Clarence Campeau passed away unexpectedly at the age of 50, but not before he had laid the foundations for numerous initiatives benefitting Saskatchewan Metis. Growing up as a “road allowance Indian,” Clarence became actively involved in Metis initiatives at an early age. Believing that Métis are great business people, Clarence stressed the importance of creating economic opportunities for Metis people. He designed programs and formed a construction crew to build homes for Sask Housing, and he engaged in cabinet making and other ventures. Clarence believed in grassroots power, and he built his vision on what the people wanted, moving beyond project-based economic initiatives to work for broad-based economic development, integration, and participation for Metis people. Clarence also worked for social and educational development in the Metis community. The Clarence Campeau Development Fund is named in his honour.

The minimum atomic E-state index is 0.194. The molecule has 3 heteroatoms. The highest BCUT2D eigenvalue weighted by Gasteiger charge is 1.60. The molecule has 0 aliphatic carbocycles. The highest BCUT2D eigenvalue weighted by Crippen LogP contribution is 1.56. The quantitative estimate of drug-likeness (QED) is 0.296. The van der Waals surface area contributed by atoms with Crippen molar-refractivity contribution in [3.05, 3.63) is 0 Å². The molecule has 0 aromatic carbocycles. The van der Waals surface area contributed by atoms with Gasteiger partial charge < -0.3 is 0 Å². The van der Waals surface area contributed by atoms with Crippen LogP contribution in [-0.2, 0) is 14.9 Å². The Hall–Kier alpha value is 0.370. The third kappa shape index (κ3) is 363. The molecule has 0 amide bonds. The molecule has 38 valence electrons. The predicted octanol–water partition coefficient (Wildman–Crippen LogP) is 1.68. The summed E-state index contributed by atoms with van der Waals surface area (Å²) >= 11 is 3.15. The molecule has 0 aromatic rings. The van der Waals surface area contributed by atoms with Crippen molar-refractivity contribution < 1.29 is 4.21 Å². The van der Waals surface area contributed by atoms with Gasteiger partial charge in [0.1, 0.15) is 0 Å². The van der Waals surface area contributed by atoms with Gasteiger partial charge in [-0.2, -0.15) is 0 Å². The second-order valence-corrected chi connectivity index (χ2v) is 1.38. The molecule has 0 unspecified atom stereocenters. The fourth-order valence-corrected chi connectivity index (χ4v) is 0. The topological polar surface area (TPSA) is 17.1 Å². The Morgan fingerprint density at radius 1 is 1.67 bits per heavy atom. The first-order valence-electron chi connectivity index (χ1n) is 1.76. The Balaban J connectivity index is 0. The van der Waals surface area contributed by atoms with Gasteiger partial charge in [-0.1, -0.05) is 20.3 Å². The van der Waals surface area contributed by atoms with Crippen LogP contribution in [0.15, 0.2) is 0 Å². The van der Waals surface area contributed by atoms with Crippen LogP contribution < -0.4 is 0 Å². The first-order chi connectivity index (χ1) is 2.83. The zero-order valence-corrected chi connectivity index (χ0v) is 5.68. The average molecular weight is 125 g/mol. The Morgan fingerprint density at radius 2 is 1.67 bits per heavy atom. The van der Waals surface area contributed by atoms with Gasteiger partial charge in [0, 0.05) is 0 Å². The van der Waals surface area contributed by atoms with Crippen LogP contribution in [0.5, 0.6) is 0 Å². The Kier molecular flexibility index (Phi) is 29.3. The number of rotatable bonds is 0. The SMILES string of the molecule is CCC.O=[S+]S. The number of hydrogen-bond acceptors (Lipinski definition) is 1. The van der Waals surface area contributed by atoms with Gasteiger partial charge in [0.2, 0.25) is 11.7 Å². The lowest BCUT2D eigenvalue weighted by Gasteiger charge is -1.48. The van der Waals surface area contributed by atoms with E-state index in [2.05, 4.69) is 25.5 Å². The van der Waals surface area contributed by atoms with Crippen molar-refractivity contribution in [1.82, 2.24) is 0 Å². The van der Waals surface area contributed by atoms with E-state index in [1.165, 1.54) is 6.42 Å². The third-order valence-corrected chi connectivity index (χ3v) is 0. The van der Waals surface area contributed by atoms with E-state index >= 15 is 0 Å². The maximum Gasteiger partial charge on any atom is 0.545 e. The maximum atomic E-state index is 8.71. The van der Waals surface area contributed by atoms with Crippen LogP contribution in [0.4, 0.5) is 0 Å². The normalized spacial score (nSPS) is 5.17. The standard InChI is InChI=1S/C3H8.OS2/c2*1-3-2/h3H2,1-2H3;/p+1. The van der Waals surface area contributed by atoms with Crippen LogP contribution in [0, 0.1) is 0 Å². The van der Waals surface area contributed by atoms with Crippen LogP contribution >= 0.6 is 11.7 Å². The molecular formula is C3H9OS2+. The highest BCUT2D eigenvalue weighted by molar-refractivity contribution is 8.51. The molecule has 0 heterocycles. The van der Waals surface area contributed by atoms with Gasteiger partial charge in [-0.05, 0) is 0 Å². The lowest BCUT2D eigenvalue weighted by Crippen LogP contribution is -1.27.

Guy Bouvier has worked since 1973 on behalf of the Metis people, promoting the Métis agenda on education, employment, entrepreneurship, health care, culture, and housing. Always willing to help others, he is described as dedicated, hardworking, caring, honest, knowledgeable, and understanding. His contributions over many years of involvement and leadership are wide-ranging and significant. Guy is also a proud Métis father and grandfather who loves his horses, the traditional Metis way of life, and sharing his stories. He changes the lives of people who know him—always for the good. A man of his word, Guy has dedicated his life to serving others.